Tel: 1 (905) 634-3848

Text: 1 (905) 906-3848

Purveyors of Authentic Militaria

  • A Fine 1860's Mexican Imperial Order of Guadalupe; 3rd Class Knight's Cross in Gold
  • A Fine 1860's Mexican Imperial Order of Guadalupe; 3rd Class Knight's Cross in Gold
  • A Fine 1860's Mexican Imperial Order of Guadalupe; 3rd Class Knight's Cross in Gold
  • A Fine 1860's Mexican Imperial Order of Guadalupe; 3rd Class Knight's Cross in Gold
  • A Fine 1860's Mexican Imperial Order of Guadalupe; 3rd Class Knight's Cross in Gold
  • A Fine 1860's Mexican Imperial Order of Guadalupe; 3rd Class Knight's Cross in Gold
  • A Fine 1860's Mexican Imperial Order of Guadalupe; 3rd Class Knight's Cross in Gold
  • A Fine 1860's Mexican Imperial Order of Guadalupe; 3rd Class Knight's Cross in Gold

Item: W3623

A Fine 1860's Mexican Imperial Order of Guadalupe; 3rd Class Knight's Cross in Gold

$2,450

0% Buyer's Premium

eMedals proudly ships worldwide, see our shipping information

What's a max bid?

Your maximum bid should be the highest amount you're willing to pay for an item.

Your entered maximum bid will not be disclosed to the seller or other auction participants at any point.

Max bidding example:

If the current auction price is $100 dollars and you place a maximum bid of $120 dollars, the system will bid $101 dollars on your behalf.

If no other participant places a bid, you win that auction lot for $101 dollars.

If another auction participant places a bid of $110 dollars, the system will subsequently place a bid of $111 dollars on your behalf. The system will continue to bid in $1.00 dollar increments until your maximum bid of $120 dollars is exceeded.

If another auction participant places a bid for $125 dollars, the auction lot price will display $121 dollars having exceeded your previously submitted maximum bid by $1.00 dollar.

Buyer's Premium

All bids are subject to a Buyer's Premium which is in addition to the placed successful bid. The following rate of Buyer's Premium will be added to the Hammer Price of each Lot that you purchase:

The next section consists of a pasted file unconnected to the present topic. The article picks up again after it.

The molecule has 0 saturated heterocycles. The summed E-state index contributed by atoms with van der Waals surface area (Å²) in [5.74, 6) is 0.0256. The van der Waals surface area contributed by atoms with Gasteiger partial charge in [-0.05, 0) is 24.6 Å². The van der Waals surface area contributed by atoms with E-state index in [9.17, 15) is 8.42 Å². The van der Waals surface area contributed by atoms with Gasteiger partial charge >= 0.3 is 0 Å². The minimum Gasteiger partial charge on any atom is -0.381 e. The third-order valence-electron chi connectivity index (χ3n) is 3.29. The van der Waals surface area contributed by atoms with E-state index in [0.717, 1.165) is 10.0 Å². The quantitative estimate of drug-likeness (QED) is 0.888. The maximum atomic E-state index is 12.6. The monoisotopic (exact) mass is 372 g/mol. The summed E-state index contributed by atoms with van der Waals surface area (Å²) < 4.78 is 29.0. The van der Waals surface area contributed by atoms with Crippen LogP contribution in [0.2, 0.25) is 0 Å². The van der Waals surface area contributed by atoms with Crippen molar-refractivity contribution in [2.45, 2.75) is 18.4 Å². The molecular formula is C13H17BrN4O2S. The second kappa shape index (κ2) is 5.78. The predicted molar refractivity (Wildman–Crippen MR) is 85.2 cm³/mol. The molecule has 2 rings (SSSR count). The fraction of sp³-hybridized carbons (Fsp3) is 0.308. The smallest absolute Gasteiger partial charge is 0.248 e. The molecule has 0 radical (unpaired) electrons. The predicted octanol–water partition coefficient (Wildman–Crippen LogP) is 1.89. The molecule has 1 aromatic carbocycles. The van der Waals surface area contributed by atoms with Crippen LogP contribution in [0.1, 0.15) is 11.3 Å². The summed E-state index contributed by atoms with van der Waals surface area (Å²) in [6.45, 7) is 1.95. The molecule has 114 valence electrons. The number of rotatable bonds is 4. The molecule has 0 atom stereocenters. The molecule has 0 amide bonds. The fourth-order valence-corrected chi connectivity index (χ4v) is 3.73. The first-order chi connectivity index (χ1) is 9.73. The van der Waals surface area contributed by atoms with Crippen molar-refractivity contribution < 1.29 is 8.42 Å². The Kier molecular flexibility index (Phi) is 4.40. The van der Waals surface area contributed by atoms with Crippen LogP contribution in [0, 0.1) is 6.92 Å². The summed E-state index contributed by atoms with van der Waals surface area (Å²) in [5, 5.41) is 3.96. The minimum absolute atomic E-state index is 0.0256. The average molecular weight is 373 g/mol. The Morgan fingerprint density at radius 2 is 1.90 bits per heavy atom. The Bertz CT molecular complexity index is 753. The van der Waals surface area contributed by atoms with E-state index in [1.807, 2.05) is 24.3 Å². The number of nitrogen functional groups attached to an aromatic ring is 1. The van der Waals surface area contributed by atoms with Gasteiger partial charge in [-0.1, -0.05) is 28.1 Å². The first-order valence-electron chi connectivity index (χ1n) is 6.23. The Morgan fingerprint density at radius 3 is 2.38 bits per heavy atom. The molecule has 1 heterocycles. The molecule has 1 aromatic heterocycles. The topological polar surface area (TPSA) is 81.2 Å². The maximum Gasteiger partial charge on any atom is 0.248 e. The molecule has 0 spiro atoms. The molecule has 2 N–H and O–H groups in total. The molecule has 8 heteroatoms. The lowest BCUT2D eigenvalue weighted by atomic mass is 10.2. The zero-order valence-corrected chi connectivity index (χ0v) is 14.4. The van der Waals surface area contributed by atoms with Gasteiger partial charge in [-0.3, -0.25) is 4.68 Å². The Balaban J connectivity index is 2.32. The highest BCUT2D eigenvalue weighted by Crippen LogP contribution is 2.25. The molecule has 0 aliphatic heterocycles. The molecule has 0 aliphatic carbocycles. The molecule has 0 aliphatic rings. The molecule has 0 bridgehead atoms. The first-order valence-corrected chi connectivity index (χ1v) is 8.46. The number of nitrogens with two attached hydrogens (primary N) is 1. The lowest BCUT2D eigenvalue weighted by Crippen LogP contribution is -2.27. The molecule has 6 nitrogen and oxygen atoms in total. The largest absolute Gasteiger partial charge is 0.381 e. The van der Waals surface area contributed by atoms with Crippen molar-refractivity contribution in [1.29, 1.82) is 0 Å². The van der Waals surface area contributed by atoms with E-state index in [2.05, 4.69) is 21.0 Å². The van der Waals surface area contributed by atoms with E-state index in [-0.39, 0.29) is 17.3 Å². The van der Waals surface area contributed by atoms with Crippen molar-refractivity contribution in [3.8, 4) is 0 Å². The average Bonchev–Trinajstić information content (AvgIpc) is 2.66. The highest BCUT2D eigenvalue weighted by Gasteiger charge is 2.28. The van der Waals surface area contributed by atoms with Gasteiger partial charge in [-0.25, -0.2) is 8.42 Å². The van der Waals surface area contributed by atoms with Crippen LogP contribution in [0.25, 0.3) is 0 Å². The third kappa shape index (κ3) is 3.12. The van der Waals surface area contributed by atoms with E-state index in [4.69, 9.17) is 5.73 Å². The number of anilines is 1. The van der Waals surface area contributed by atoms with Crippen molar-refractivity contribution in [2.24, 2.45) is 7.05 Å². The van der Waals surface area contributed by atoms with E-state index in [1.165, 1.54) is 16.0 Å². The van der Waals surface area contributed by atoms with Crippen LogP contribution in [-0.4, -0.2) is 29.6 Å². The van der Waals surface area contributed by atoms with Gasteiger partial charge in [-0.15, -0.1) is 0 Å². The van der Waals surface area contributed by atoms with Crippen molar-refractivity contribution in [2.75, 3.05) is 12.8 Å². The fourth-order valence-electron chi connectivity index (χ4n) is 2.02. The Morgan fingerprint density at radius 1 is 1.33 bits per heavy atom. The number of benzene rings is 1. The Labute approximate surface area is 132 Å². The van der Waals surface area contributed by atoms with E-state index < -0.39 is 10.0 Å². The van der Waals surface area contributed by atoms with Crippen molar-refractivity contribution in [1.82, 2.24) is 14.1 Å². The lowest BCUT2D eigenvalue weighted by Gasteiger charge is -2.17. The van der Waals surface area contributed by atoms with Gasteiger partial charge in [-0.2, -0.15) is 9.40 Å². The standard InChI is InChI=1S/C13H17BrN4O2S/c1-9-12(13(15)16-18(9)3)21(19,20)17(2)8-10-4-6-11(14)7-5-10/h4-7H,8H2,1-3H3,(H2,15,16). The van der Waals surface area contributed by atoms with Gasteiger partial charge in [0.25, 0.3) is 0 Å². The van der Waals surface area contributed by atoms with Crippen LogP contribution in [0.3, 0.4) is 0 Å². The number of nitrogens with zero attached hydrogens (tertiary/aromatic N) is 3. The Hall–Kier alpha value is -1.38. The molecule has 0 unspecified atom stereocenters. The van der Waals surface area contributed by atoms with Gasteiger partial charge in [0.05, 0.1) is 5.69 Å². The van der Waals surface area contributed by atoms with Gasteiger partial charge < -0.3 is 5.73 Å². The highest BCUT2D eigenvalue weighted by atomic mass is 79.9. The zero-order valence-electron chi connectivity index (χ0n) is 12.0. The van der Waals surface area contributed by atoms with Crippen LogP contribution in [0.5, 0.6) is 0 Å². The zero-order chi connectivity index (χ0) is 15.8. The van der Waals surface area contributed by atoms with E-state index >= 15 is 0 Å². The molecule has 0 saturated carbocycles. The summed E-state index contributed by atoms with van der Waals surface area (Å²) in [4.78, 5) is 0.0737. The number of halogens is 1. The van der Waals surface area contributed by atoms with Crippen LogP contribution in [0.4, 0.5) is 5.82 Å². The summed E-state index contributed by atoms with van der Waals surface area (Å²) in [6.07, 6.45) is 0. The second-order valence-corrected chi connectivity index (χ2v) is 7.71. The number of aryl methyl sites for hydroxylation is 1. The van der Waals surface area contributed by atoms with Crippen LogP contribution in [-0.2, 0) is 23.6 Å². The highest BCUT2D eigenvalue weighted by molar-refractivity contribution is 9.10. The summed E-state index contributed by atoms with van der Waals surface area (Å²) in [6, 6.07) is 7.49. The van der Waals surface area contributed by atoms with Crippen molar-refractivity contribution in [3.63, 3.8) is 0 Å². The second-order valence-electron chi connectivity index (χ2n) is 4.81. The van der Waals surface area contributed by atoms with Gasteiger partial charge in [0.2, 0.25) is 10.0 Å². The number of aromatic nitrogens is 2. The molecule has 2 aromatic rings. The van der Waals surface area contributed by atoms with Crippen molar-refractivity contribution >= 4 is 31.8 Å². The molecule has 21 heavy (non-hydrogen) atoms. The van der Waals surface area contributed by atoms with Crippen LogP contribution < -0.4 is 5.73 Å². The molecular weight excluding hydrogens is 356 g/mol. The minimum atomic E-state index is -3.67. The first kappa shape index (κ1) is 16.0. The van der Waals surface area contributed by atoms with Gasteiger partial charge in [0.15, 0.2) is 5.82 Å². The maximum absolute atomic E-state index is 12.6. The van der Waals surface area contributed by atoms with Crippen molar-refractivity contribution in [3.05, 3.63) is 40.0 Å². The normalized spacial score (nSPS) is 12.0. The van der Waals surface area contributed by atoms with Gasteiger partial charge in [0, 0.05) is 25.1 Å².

Twenty-Two Percent (22%) of the Hammer Price

A Fine 1860's Mexican Imperial Order of Guadalupe; 3rd Class Knight's Cross in Gold

(1863-1867) :Military, Type III; Multi-piece construction, Gold with red, green, blue and violet enamels, unmarked, 36 mm x 60.5 mm inclusive of its crowned Mexican golden eagle perched on a prickly pear cactus devouring a snake suspension, very fine chipping in the blue enamels on the robe of Our Lady of Guadalupe, the remainder of the enamels are intact, extremely fine.

Footnote: The Imperial Order of Guadalupe (originally: "National Order of Our Lady of Guadalupe") was established by Emperor Agustín I of Mexico in the fall of 1821, although its statutes would not be published until February 1822. It was originally divided into two classes: Grand Cross and Numerary Member. After the death of the Agustin I, the Order fell out of use and remained inactive for thirty years until Antonio López de Santa Anna convinced Pope Pius IX to recognize it in 1854. It fell into disuse again in August of that same year after the successful Ayutla Revolution and the ousting of Santa Anna from government. The third and last period of the Order began on June 30, 1863, before the arrival of Maximilian I, by decree of the Provisional Imperial Government. Maximilian I modified the statutes of the Order for the last time on April 10, 1865, renaming the order "Imperial" (instead of "National") and divided it into four ranks, each with civilian and military divisions: Grand Cross, limited to 30 recipients; Grand Officer, limited to 100 recipients; Commander, limited to 200 recipients; Knight, limited to 500 recipients. The current coat of arms of Mexico has been an important symbol of Mexican politics and culture for centuries. The coat of arms depicts a Mexican golden eagle perched on a prickly pear cactus devouring a snake. To the people of the Aztec city state of Tenochtitlan, this would have strong religious connotations, but to the Europeans, it would come to symbolize the triumph of good over evil (with the snake sometimes representative of the serpent in the Garden of Eden).

Back To Top